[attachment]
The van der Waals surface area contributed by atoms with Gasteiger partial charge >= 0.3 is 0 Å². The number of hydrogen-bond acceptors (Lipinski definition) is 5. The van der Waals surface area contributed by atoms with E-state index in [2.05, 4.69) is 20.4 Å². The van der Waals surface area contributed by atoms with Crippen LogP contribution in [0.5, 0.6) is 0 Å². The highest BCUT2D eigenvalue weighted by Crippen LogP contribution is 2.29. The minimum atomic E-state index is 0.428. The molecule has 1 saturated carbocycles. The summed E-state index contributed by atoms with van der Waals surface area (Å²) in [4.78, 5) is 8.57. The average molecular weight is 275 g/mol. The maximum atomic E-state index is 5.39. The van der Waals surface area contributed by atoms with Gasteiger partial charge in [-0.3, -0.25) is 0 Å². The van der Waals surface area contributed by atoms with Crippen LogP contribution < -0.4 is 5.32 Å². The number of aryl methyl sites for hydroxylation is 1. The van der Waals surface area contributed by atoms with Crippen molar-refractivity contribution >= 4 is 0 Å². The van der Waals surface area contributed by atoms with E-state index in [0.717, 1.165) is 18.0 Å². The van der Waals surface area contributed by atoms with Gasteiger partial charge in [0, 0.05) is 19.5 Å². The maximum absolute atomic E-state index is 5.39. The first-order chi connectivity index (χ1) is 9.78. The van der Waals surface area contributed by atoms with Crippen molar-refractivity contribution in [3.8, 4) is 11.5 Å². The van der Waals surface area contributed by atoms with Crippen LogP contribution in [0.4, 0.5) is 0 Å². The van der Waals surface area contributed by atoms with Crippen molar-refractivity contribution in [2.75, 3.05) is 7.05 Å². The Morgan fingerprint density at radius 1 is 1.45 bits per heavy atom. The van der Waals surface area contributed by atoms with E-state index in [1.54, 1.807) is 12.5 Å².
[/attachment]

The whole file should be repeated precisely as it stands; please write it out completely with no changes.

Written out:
The van der Waals surface area contributed by atoms with Gasteiger partial charge >= 0.3 is 0 Å². The number of hydrogen-bond acceptors (Lipinski definition) is 5. The van der Waals surface area contributed by atoms with E-state index in [2.05, 4.69) is 20.4 Å². The van der Waals surface area contributed by atoms with Crippen LogP contribution in [0.5, 0.6) is 0 Å². The highest BCUT2D eigenvalue weighted by Crippen LogP contribution is 2.29. The minimum atomic E-state index is 0.428. The molecule has 1 saturated carbocycles. The summed E-state index contributed by atoms with van der Waals surface area (Å²) in [4.78, 5) is 8.57. The average molecular weight is 275 g/mol. The maximum atomic E-state index is 5.39. The van der Waals surface area contributed by atoms with Gasteiger partial charge in [-0.3, -0.25) is 0 Å². The van der Waals surface area contributed by atoms with Crippen LogP contribution < -0.4 is 5.32 Å². The number of aryl methyl sites for hydroxylation is 1. The van der Waals surface area contributed by atoms with Crippen molar-refractivity contribution >= 4 is 0 Å². The van der Waals surface area contributed by atoms with E-state index in [0.717, 1.165) is 18.0 Å². The van der Waals surface area contributed by atoms with Gasteiger partial charge in [0, 0.05) is 19.5 Å². The maximum absolute atomic E-state index is 5.39. The first-order chi connectivity index (χ1) is 9.78. The van der Waals surface area contributed by atoms with Crippen molar-refractivity contribution in [3.8, 4) is 11.5 Å². The van der Waals surface area contributed by atoms with Crippen LogP contribution in [0.4, 0.5) is 0 Å². The van der Waals surface area contributed by atoms with Crippen molar-refractivity contribution in [2.75, 3.05) is 7.05 Å². The Morgan fingerprint density at radius 1 is 1.45 bits per heavy atom. The van der Waals surface area contributed by atoms with E-state index in [1.54, 1.807) is 12.5 Å².